According to WifiForward, a group of companies concerned with making WiFi better, we are in for a WiFi crunch in a few years. By 2017, the group says, WiFi networks will carry a majority of all Internet traffic, leading to a possible connection bottleneck as WiFi networks struggle to handle all of our devices trying to access the Internet.
WifiForward believes that we can alleviate this WiFi crunch by both improving current WiFi frequency bands and finding additional frequencies that can be used. Currently, WiFi transmits frequencies at 2.5 GHz or 5 GHz. The higher frequency allows the WiFi signal to carry more data.
WiFi frequency bands are the unlicensed spectrum WiFi uses to function. “Unlicensed” means that WiFi is able to access radio spectrums without the need for regulations and restrictions that might be applicable for other forms of communication. The downside is that this spectrum is shared by anyone who wants to access it, and thus can become overloaded.
WifiForward believes that improving and creating new WiFi frequency bands will help create reliable connections to WiFi including superfast “gigabit WiFi,” help spur the development of cost-effective wireless broadband for unconnected urban and rural locations, as well as move us into the era of a WiFi-enabled home for the “Internet of Things.”
Having better WiFi connections can only lead to a brighter future, but as we move into this WiFi-centric world, we would do well to keep online security issues in mind.
Public WiFi Networks are Completely Unsecure
As great as it is to have access to WiFi at all times, unless we are logged into our home or work networks that are encrypted, WiFi networks have absolutely no security at all. WiFi signals are just radio waves, and anyone with a laptop and some simple, free software can hijack our private information.
As we move toward this bold new WiFi-enabled future, we must make sure to keep our security front and center.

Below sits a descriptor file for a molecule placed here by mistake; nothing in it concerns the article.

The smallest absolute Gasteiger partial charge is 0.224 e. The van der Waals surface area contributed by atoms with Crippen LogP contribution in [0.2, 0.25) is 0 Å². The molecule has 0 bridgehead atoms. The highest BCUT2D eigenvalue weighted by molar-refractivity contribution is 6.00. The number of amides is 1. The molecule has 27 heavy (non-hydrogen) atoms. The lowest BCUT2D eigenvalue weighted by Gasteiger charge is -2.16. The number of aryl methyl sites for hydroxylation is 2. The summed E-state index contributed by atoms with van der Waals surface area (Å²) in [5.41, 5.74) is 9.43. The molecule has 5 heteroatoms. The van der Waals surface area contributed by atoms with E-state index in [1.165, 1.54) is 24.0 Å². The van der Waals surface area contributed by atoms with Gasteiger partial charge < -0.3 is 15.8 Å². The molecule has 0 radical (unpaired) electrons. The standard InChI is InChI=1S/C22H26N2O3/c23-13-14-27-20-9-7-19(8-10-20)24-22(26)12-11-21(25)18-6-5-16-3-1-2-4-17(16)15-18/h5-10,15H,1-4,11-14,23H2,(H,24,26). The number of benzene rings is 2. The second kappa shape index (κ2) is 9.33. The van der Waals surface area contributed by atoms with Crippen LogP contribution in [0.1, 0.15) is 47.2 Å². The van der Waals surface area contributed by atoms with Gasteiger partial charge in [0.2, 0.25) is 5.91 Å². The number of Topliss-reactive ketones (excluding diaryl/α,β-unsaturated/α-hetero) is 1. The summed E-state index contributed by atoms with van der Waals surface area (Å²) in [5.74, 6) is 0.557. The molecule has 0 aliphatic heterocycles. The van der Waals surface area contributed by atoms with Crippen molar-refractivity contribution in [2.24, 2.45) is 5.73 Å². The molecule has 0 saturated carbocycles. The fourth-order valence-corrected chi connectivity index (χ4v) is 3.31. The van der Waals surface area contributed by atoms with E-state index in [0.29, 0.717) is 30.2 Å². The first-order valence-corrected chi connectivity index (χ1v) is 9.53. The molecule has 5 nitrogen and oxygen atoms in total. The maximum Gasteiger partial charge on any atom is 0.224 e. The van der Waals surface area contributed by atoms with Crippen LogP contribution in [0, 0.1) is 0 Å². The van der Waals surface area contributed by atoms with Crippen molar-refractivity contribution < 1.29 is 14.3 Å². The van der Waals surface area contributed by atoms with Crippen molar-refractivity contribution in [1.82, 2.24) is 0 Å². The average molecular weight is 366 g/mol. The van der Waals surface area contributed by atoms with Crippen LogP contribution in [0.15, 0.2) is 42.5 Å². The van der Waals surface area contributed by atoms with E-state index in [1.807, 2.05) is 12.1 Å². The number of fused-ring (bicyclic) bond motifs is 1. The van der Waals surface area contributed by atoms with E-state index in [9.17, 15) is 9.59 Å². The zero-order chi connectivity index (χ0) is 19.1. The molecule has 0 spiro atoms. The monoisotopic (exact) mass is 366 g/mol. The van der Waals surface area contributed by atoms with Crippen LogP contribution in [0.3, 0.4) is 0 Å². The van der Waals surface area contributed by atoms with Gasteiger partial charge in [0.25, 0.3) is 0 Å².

Hackers Can Attack Anything Connected to the Internet
It used to be that only our computers were connected to the Internet. Then, our phones became connected. Soon (if not already), many things in our homes will be connected to the Internet as well, including toilets, refrigerators, heating systems, toasters, digital cameras, children’s toys, and TVs.
All these Internet connections mean more ways for hackers to infiltrate our systems and thus our lives. Again, we must make sure that our security is as protected as it can be, and not left as an afterthought.
Privacy is Important
Connecting to WiFi networks at all times is a great idea, but it also means that it’s a lot harder to control our privacy. For example, if your mobile phone has WiFi enabled, it essentially turns into a tracking device, meaning that anyone, from businesses to the government, can track where you go and how you spend your time.
Most of us still want to keep our private lives private, and believe that we have an inherent right to privacy. Let’s make sure that we continue to value our privacy as something important to protect.
VPNS: Best Way to Protect Yourself on Public WiFi
A VPN, or virtual private network, is software that secures encrypts your data whenever you log into public WiFi. A VPN is probably the most important security component you can own, even more important that antivirus software and firewalls. If a virus infects your computer or someone accesses our files, it can be a headache to fix, and may cost us some time and perhaps a little money to fix the problem.
But if a hacker steals your identity because you’re not using a VPN when accessing a public WiFi network, it could easily cost you thousands of dollars and years of effort to restore and safeguard your identity.
There is no doubt that the future looks bright for WiFi, and we need to encourage innovation as we move into the next generation of WiFi frequencies. At the same time, our increased reliance on WiFi means that we face increased risks from the unsecure nature of WiFi signals. Let’s make sure that we take the proper steps to protect our privacy.